Sherrick O’Quinn is an actor, educator, minister, and artist originally from Louisville, KY. He began his career in Louisville, KY working on stage and in film, TV, commercials and voiceover prior to moving to Los Angeles to complete his MFA in Acting degree at the University of Southern California. He formerly ran the GO College program which empowered and prepared at-risk high school students for college-going and career readiness prior to pursuing acting full-time. He spends his time acting, creating, coaching and working as a teaching artist. Sherrick is blessed to be part of Fountain Theatre’s mission to support and amplify diverse voices and create tangible change. His aim is to find intersections in art, work, and his daily life to be a change agent that encourages others to step into their voice, purpose, and light.
The Fountain Theatre is now casting the Los Angeles Premiere of Steven Levenson’s funny and poignant play, IF I FORGET, directed by Jason Alexander (TV’s Seinfeld). Steven Levenson is the author of TICK, TICK… BOOM!, DEAR EVAN HANSEN, and FOSSE/VERDON. IF I FORGET will be performed on the Fountain Theatre’s Outdoor Stage in East Hollywood.
Storyline: Los Angeles Premiere. A funny and powerful tale of a family and a culture at odds with itself. In the final months before 9/11, liberal Jewish studies professor Michael Fischer reunites with his two sisters to celebrate their father’s 75th birthday. Each committed to their own version of family history, they clash over everything from Michael’s controversial book, to whether they should sell the family business. Secrets and long-held resentments bubble to the surface as the three negotiate – with biting humor and razor-sharp insight – just what they’re willing to sacrifice for a chance at a new beginning.
Producer/Theatre Company: The Fountain Theatre Artistic Director: Stephen Sachs Director: Jason Alexander Writer: Steven Levenson Casting Director: Simon Levy, Jose Fernando Lead Producers: Simon Levy, James Bennett Auditions: April 18-19, 2022 Rehearsals: June 13 – July 19, 2022 Previews: July 20 – 22, 2022 Opens/Closes: July 23, 2022 – September 10, 2022
LOU FISCHER 65 to 75 years old, male. (to play 75) Smart, sensitive, caring. He is capable of deep feeling but can be distant as is typical of men of his generation. Holds disturbing secrets from the war. A Jewish WWII veteran, proud of his family and Jewish heritage. Suffers a debilitating stroke during the course of the play. A man of quiet dignity. An untapped well.
MICHAEL FISCHER 45 to 50 years old, male. Lou’s son. A Jewish Studies professor who happens to be an atheist. A cynical, avowed liberal whose intellect and passions coupled with his ego and neurosis often cloud his better judgment and his better angels. Proud, defiant, stubborn and yet fearful and ultimately a bit lost. He struggles to make his heart as potent as his mind. A brilliant, if tortured, soul.
HOLLY FISCHER 45 to 52 years old, female. Lou’s oldest daughter and Michael’s older sister. (should read slightly older than him). Her dress and manner reflect a lifestyle that connotes a degree of financial success and social influence. She thinks highly of herself and freely speaks her mind, oftentimes at the expense of others. Though brash and biting, she means well and genuinely cares for her family. She is driven, fierce – but the bark is far worse than the bite.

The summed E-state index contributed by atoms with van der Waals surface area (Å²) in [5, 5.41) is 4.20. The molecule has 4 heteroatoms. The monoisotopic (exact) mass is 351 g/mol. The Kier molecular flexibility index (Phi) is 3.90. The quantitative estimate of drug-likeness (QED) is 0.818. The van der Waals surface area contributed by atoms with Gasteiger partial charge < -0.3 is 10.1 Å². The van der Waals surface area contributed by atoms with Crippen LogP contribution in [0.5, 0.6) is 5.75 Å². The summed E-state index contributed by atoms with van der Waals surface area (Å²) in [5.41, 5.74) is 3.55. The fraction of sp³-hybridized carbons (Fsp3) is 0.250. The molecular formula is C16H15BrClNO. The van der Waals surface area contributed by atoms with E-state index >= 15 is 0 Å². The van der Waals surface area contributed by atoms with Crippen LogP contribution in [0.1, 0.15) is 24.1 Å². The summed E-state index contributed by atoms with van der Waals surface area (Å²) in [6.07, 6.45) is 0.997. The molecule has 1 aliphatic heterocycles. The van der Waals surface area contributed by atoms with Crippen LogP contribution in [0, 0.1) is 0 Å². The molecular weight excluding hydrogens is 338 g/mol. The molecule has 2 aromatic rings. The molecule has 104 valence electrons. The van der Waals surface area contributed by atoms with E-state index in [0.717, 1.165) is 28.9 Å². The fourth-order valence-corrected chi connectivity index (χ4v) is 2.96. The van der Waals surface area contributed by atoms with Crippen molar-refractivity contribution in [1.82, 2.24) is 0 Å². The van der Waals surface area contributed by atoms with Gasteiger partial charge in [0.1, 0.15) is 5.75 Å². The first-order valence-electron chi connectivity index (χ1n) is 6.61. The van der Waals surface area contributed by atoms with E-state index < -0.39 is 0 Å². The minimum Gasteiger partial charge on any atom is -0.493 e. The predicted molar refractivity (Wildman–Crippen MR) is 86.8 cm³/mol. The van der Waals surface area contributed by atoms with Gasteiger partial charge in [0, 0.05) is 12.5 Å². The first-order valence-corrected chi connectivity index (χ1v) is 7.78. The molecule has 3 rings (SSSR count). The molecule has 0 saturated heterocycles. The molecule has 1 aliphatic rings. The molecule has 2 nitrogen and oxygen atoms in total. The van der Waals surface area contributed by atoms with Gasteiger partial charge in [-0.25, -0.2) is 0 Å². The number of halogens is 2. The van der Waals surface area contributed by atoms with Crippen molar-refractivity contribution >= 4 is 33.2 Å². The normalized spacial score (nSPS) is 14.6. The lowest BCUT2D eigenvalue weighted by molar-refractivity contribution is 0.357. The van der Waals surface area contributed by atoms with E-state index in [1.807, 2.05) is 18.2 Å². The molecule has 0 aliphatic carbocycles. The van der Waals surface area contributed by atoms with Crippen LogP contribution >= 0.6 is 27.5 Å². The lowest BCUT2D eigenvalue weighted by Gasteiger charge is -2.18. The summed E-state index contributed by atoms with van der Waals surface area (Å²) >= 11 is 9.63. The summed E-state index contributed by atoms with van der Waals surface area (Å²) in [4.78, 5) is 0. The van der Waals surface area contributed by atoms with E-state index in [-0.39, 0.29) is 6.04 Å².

SHARON FISCHER 38 to 40 years old, female. Lou’s youngest daughter. Sweet to the point of almost seeming simple. A natural giver, reflected in being a kindergarten teacher and Lou’s primary caregiver. She is also a bit high strung and desperate to have a family of her own at this later stage of her life. She harbors unspoken resentment toward her siblings for making her the de facto nanny and nurse. Though fragile and brittle, she spends much of the play struggling to assert herself and fight for the things she wants and believes in.
ELLEN MANNING 40 to 43 years old, female. Michael’s wife. Not Jewish. Kind, calm, and the voice of reason when tensions arise between Michael and his siblings. She is supportive of her husband’s career and beliefs though keenly aware and nervous of their offensiveness. She determinedly suppresses her fear and anxiety about her daughter’s mental illness. She is a woman very much on the edge and holding on with all the grace she can muster.
HOWARD KILBERG 50 to 55 years old, male. Holly’s husband. Jewish. A corporate lawyer. Successful and affable but a bit of a dolt. He is socially awkward, never sure of where he stands in anyone’s esteem. He is mild-mannered, even kindly but uncomfortable in his skin. And he harbors a secret that he greatly fears will ruin his life if revealed.
JOEY OREN 16 to 20 years old, male. (to play 16) Holly’s son. A smart and socially awkward teen. Has some behavioral issues; not violent, just acts out to get attention. He acts indifferent toward his family but can’t help revealing genuine concern during trying times. Takes refuge in gaming. An awkward kid, probably somewhere on the spectrum.
Please submit electronically via Breakdown Express/Actors Access or email firstname.lastname@example.org. First round of auditions will be self-tape of Sides, which will be made available by the casting coordinator. Then there will be an in-person audition at the theatre. Then a callback.